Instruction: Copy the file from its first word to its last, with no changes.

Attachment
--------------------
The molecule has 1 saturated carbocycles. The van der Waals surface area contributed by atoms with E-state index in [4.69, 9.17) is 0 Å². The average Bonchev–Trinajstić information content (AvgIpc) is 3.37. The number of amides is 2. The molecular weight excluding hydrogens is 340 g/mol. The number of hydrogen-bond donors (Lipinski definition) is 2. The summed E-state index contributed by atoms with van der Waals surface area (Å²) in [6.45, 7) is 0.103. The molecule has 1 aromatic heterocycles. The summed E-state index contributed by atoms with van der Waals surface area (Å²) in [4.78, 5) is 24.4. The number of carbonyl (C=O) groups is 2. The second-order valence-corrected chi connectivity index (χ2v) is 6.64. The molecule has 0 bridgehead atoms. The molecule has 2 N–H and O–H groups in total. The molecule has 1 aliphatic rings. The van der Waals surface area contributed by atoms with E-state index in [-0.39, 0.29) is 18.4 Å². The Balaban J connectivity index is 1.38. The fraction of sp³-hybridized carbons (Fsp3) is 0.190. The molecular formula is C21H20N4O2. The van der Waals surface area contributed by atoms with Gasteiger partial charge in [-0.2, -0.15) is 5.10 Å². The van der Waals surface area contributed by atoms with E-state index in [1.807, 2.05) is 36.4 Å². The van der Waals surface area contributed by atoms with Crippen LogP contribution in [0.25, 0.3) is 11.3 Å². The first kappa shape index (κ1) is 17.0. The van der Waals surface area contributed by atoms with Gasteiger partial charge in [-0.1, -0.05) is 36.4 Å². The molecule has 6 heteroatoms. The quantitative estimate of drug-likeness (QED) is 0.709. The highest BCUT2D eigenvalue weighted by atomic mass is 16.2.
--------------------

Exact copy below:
The molecule has 1 saturated carbocycles. The van der Waals surface area contributed by atoms with E-state index in [4.69, 9.17) is 0 Å². The average Bonchev–Trinajstić information content (AvgIpc) is 3.37. The number of amides is 2. The molecular weight excluding hydrogens is 340 g/mol. The number of hydrogen-bond donors (Lipinski definition) is 2. The summed E-state index contributed by atoms with van der Waals surface area (Å²) in [6.45, 7) is 0.103. The molecule has 1 aromatic heterocycles. The summed E-state index contributed by atoms with van der Waals surface area (Å²) in [4.78, 5) is 24.4. The number of carbonyl (C=O) groups is 2. The second-order valence-corrected chi connectivity index (χ2v) is 6.64. The molecule has 0 bridgehead atoms. The molecule has 2 N–H and O–H groups in total. The molecule has 1 aliphatic rings. The van der Waals surface area contributed by atoms with E-state index in [-0.39, 0.29) is 18.4 Å². The Balaban J connectivity index is 1.38. The fraction of sp³-hybridized carbons (Fsp3) is 0.190. The molecular formula is C21H20N4O2. The van der Waals surface area contributed by atoms with Gasteiger partial charge in [-0.2, -0.15) is 5.10 Å². The van der Waals surface area contributed by atoms with E-state index in [1.807, 2.05) is 36.4 Å². The van der Waals surface area contributed by atoms with Crippen LogP contribution in [0.25, 0.3) is 11.3 Å². The first kappa shape index (κ1) is 17.0. The van der Waals surface area contributed by atoms with Gasteiger partial charge in [-0.1, -0.05) is 36.4 Å². The molecule has 6 heteroatoms. The quantitative estimate of drug-likeness (QED) is 0.709. The highest BCUT2D eigenvalue weighted by atomic mass is 16.2.